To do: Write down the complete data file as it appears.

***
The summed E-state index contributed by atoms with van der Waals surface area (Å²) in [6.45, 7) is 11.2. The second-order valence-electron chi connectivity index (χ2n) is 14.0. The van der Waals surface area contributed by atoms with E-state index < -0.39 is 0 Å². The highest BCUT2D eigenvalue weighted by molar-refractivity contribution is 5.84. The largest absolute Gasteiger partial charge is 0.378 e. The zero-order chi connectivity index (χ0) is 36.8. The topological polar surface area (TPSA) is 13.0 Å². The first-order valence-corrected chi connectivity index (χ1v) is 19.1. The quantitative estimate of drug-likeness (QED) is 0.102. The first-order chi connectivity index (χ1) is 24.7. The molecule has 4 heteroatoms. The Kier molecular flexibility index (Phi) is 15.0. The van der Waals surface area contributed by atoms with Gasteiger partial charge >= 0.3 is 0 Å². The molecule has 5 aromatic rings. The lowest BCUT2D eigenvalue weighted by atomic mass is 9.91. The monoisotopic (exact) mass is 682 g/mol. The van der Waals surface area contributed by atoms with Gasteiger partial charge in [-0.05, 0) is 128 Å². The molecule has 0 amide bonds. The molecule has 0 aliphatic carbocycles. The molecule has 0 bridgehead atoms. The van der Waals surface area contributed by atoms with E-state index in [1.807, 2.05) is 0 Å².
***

The summed E-state index contributed by atoms with van der Waals surface area (Å²) in [6.45, 7) is 11.2. The second-order valence-electron chi connectivity index (χ2n) is 14.0. The van der Waals surface area contributed by atoms with E-state index < -0.39 is 0 Å². The highest BCUT2D eigenvalue weighted by molar-refractivity contribution is 5.84. The largest absolute Gasteiger partial charge is 0.378 e. The zero-order chi connectivity index (χ0) is 36.8. The topological polar surface area (TPSA) is 13.0 Å². The first-order valence-corrected chi connectivity index (χ1v) is 19.1. The quantitative estimate of drug-likeness (QED) is 0.102. The first-order chi connectivity index (χ1) is 24.7. The molecule has 4 heteroatoms. The Kier molecular flexibility index (Phi) is 15.0. The van der Waals surface area contributed by atoms with Gasteiger partial charge >= 0.3 is 0 Å². The molecule has 5 aromatic rings. The lowest BCUT2D eigenvalue weighted by atomic mass is 9.91. The monoisotopic (exact) mass is 682 g/mol. The van der Waals surface area contributed by atoms with Gasteiger partial charge in [-0.05, 0) is 128 Å². The molecule has 0 amide bonds. The molecule has 0 aliphatic carbocycles. The molecule has 0 bridgehead atoms. The van der Waals surface area contributed by atoms with E-state index in [1.807, 2.05) is 0 Å².